Your UPnP AV / DLNA media player device is now a virtual soundcard courtesy of Jamcast

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Stream Audio Outputted by Your PC to Any DLNA/UPnP Compliant Device via Jamcast | eHomeUpgrade

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Jamcast’s Web site: http://www.sdstechnologies.com/

Support Forums: http://www.sdstechnologies.com/Forum/

My comments

This is what Jamcast can providePreviously, there have been some computer sound-reproduction setups which comprise a special “virtual-soundcard” program that is running on a computer and transmitting the data via a local-area network to a “network audio adaptor” connected to a sound system. The solutions, which came in the form of the Linksys WMB54G Wireless-G Music Bridge (Wi-Fi 802.11g solution) and the Devolo dLAN Audio Extender (HomePlug solution), capitalised on the idea of moving your computer’s sound to better speakers hooked up to a better amplifier that is part of your main music system. But these all required their own particular driver software for them to work properly.

Now Jamcast have come up with a UPnP AV / DLNA Media Server program that runs on the Windows platform which works in the same vein as these previous devices. But it has another trick up its sleeve beyond just being a regular media server. It can work with the UPnP AV / DLNA compatible media playback device as a “virtual soundcard” like these other devices that I had mentioned previously.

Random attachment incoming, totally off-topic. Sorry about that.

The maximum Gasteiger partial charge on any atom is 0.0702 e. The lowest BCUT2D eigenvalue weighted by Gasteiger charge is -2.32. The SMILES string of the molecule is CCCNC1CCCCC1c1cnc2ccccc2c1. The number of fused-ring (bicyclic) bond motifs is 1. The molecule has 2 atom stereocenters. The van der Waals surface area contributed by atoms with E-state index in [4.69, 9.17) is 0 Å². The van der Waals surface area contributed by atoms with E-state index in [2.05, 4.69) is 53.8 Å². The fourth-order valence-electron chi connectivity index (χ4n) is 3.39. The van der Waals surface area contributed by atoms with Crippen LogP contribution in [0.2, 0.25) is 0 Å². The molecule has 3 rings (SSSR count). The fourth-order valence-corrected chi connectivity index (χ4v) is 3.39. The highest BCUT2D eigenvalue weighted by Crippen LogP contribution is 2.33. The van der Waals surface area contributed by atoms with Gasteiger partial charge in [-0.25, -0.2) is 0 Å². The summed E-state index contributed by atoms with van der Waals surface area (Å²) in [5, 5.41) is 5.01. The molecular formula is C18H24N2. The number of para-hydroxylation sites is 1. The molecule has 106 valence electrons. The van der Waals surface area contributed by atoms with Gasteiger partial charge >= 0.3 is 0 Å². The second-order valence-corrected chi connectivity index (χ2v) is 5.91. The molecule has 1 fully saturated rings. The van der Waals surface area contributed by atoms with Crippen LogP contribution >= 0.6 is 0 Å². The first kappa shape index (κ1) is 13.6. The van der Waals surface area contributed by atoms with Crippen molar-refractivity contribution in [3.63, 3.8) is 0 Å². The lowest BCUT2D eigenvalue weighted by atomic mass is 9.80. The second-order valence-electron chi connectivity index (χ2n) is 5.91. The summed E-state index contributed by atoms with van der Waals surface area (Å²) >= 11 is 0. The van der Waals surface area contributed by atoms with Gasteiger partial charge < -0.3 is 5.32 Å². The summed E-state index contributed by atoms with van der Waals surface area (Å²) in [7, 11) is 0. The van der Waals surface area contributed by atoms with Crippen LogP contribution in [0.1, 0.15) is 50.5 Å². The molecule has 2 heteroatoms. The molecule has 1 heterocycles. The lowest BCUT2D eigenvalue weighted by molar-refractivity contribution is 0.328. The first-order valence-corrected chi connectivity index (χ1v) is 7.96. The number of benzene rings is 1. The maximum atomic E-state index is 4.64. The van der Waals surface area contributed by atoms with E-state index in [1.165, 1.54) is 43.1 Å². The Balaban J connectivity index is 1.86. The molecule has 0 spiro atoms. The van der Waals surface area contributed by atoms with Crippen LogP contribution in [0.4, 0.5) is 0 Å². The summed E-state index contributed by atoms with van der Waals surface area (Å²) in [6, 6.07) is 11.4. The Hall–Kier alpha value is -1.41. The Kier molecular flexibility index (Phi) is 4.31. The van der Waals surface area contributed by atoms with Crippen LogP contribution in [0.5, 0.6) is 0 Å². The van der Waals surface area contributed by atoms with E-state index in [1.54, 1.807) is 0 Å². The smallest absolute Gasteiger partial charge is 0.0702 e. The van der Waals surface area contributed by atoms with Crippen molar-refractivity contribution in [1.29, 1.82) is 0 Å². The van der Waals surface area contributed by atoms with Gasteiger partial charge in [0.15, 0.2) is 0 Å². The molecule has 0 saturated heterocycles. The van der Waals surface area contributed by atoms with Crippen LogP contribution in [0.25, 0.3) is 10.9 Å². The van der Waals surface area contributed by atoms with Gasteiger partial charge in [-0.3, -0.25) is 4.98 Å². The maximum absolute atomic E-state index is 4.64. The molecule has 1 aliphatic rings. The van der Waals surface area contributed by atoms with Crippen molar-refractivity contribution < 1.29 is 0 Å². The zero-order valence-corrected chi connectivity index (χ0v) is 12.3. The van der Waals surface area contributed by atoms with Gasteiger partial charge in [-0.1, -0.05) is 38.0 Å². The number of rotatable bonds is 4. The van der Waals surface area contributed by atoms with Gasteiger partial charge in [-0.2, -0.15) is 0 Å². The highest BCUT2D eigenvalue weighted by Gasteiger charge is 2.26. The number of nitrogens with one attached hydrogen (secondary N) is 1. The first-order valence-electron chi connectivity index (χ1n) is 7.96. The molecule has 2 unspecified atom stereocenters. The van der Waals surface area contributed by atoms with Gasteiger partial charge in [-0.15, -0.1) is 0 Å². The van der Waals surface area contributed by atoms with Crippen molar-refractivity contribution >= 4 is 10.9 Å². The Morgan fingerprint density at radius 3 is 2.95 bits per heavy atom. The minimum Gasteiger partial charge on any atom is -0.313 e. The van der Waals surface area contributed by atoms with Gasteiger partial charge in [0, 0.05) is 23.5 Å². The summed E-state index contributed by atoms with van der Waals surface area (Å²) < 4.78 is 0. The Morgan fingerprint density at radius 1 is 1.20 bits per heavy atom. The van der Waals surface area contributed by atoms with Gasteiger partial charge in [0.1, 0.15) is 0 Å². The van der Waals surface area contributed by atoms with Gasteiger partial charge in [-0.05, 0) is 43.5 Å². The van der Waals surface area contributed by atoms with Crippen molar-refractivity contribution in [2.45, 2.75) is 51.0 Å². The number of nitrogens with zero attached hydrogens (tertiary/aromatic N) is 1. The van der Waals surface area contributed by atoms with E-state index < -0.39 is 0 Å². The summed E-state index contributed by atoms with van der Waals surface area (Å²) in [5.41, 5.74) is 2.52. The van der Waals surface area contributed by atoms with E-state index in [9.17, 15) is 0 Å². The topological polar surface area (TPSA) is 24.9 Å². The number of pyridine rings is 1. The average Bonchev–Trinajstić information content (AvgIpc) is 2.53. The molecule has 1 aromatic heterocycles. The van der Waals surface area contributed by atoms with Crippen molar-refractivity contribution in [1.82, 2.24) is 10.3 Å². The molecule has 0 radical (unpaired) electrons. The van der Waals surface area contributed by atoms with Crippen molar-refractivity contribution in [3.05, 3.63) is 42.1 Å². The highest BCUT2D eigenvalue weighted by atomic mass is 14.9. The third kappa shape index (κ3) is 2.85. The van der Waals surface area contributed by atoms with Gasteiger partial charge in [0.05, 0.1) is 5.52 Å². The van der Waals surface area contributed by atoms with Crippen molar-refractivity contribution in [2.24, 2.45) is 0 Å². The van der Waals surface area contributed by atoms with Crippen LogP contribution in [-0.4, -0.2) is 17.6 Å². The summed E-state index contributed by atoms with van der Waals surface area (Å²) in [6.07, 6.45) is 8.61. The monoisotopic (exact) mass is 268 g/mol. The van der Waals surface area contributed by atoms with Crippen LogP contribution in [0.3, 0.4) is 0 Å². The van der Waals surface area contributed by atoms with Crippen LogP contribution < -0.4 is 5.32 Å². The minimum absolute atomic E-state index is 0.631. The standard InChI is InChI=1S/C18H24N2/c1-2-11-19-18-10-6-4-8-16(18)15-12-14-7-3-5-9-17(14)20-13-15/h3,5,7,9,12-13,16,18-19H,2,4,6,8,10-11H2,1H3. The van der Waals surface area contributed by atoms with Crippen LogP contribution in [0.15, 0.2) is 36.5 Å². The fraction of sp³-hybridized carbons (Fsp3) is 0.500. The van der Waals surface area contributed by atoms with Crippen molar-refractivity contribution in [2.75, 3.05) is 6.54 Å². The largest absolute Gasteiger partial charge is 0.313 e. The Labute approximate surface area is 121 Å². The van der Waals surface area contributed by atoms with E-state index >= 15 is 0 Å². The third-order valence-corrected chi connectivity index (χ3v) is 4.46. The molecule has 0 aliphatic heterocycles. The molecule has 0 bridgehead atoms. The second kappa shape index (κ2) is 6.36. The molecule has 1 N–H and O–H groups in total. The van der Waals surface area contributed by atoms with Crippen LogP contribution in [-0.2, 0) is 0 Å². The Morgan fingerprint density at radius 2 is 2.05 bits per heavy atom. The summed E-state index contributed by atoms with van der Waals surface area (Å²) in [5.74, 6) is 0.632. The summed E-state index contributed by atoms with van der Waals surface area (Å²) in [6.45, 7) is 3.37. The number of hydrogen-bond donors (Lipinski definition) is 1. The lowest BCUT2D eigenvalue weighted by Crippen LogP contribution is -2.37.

If you used a Windows XP box, you would have to set the device to work with a virtual “stereo mix” recording channel on a compliant soundcard so that all of the PC sound is handled by this software but a Windows Vista or 7 box can handle these setups better because of inherent support for an integrated “stereo mix” recording channel.

There may be some caveats with this kind of setup at the moment such as latency issues concerning game sounds or the ability to provide a discrete surround-sound feed to a surround-capable receiver. From what I hear of the discussion boards at Jamcast’s site, there were issues with “forcing” MP3 output to particular DLNA devices so that they pick up a recognised codec rather than FLAC. Another questions is whether you can have the virtual soundcard being fed wit the same audio stream as the computer’s local sound subsystem and if there is any latency issues with this setup.

Another idea that could be looked at as far as further development work goes would be to port the software over to the Apple Macintosh platform in order to open up that platform to more UPnP AV / DLNA server solutions.

This may yield further applications like use of audio content on a laptop via a sound system that is connected to a DLNA audio device to use with audio services that only work with PC-based software. A good idea for Jamcast to explore would be a “slimmed-down” version of this virtual-soundcard software that can be licensed out to other software developers to make use of DLNA devices as a “virtual sound card”. An example that could come in to its own are the party-hire jukeboxes like the SuperJuke that people hire for major birthday parties and similar events. Here, the music feed from these machines could be fed to DLNA-enabled endpoints on a home network as well as the machine’s local speakers.

What I am pleased about with this is that the UPnP AV / DLNA standards are being taken further to build more innovative hardware and software for the home or small-business network.

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